Title:
Classifiers using eigen networks for recognition and classification of objects
Kind Code:
A1


Abstract:
Generally, an Eigen network and system using same are disclosed that use Principal Component Analysis (PCA) in a middle (or “hidden”) layer of a neural network. The PCA essentially takes the place of a Radial Basis Function hidden layer. A classifier comprises inputs that are routed to a PCA device. The PCA device performs PCA on the inputs and produces outputs (entitled “PCA outputs” for clarity). The PCA outputs are connected to output nodes. Generally, each output is connected to each output node. Each connection is multiplied by a weight, and each output node uses weighted PCA outputs to produce an output (entitled a “node output” for clarity). These node outputs are then generally compared in order to assign a class to the input. A system uses the PCA classifier to classify input patterns. In a third aspect of the invention, a PCA classifier is trained in order to determine weights for each of the connections that are connected to the output nodes.



Inventors:
Gutta, Srinivas (Yorktown Heights, NY, US)
Philomin, Vasanth (Briarcliff Manor, NY, US)
Trajkovic, Miroslav (Ossining, NY, US)
Application Number:
10/014199
Publication Date:
05/15/2003
Filing Date:
11/13/2001
Assignee:
Koninklijke Philips Electronics N.V.
Primary Class:
Other Classes:
700/50, 700/53, 700/48
International Classes:
G05B13/02; G06E1/00; G06E3/00; G06F15/18; G06G7/00; G06K9/62; (IPC1-7): G06E1/00; G05B13/02; G06E3/00; G06F15/18; G06G7/00
View Patent Images:



Primary Examiner:
CHAMPAGNE, DONALD
Attorney, Agent or Firm:
PHILIPS INTELLECTUAL PROPERTY & STANDARDS (Valhalla, NY, US)
Claims:

What is claimed is:



1. A method, comprising: performing Principal Component Analysis (PCA) on a plurality of inputs to produce a plurality of PCA outputs; coupling each of the plurality of PCA outputs to a plurality of output nodes; multiplying each coupled PCA output by a weight selected for the coupled PCA output; calculating a node output for each output node; and selecting a maximum output from the plurality of node outputs.

2. The method of claim 1, further comprising the step of associating an output class with the maximum output.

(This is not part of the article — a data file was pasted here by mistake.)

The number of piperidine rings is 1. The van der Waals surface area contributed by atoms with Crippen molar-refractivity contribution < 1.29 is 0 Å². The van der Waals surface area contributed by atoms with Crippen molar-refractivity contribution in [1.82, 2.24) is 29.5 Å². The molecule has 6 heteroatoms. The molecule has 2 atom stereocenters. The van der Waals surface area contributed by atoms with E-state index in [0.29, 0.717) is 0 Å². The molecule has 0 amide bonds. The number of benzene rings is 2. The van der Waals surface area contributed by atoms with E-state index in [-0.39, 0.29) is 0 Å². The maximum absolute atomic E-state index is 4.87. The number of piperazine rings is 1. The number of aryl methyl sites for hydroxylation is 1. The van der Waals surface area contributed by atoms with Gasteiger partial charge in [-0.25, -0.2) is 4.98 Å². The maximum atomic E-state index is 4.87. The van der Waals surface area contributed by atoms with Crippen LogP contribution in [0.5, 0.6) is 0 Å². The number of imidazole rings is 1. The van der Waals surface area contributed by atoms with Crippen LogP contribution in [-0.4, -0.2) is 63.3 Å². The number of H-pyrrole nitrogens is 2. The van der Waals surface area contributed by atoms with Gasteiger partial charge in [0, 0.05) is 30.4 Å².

3. The method of claim 2, wherein each output node corresponds to a class, and wherein the step of associating a class with the maximum output further comprises determining which output node produces the maximum output and associating the output class with the class corresponding to the output node that produced the highest output.

4. The method of claim 2, further comprising the step of calculating the weights.

5. The method of claim 4, wherein all inputs comprise a single vector that corresponds to a pattern, and wherein the step of determining the weights further comprises the steps of: inputting at least one training vector; computing, for each of the at least one training vectors, PCA outputs; and determining the weights by using the PCA outputs associated with the at least one training vector.

6. The method of claim 5, wherein: each output node corresponds to a class; the step of inputting at least one training vector further comprises associating an input class with each training vector; and the step of determining the weights by using the PCA outputs further comprises determining the weights so that an appropriate output node is selected in the step of selecting a maximum output, the weights being chosen so that input class matches the class corresponding to the appropriate output node.

7. The method of claim 1, wherein each PCA output comprises an eigenvector.

8. The method of claim 7, wherein each eigenvector has a dimension that is less than the number of inputs.

9. The method of claim 7, wherein each output further comprises an eigenvalue corresponding to the eigenvector of the output.

10. A classifier, comprising: a Principal Component Analysis (PCA) device coupled to a plurality of inputs, the PCA device adapted to perform PCA on the plurality of inputs and to determine a plurality of PCA outputs; a plurality of connections coupled to the PCA outputs and coupled to a plurality of output nodes, each connection having assigned to it a weight, and each output node adapted to produce a node output by using the PCA outputs and the weights; and a device coupled to the node outputs and adapted to determine a maximum node output and to associate the maximum node output with a class.

11. A system comprising: a memory that stores computer readable code; and a processor operatively coupled to said memory, said processor configured to implement said computer readable code, said computer readable code configured to: perform Principal Component Analysis (PCA) on a plurality of inputs to produce a plurality of PCA outputs; couple each of the plurality of PCA outputs to a plurality of output nodes; multiply each coupled PCA output by a weight selected for the coupled output; calculate a node output for each output node; and select a maximum output from the plurality of node outputs.

12. An article of manufacture comprising: a computer readable medium having computer readable code means embodied thereon, said computer readable program code means comprising: a step to perform Principal Component Analysis (PCA) on a plurality of inputs to produce a plurality of PCA outputs; a step to couple each of the plurality of PCA outputs to a plurality of output nodes; a step to multiply each coupled PCA output by a weight selected for the coupled output; a step to calculate a node output for each output node; and a step to select a maximum output from the plurality of node outputs.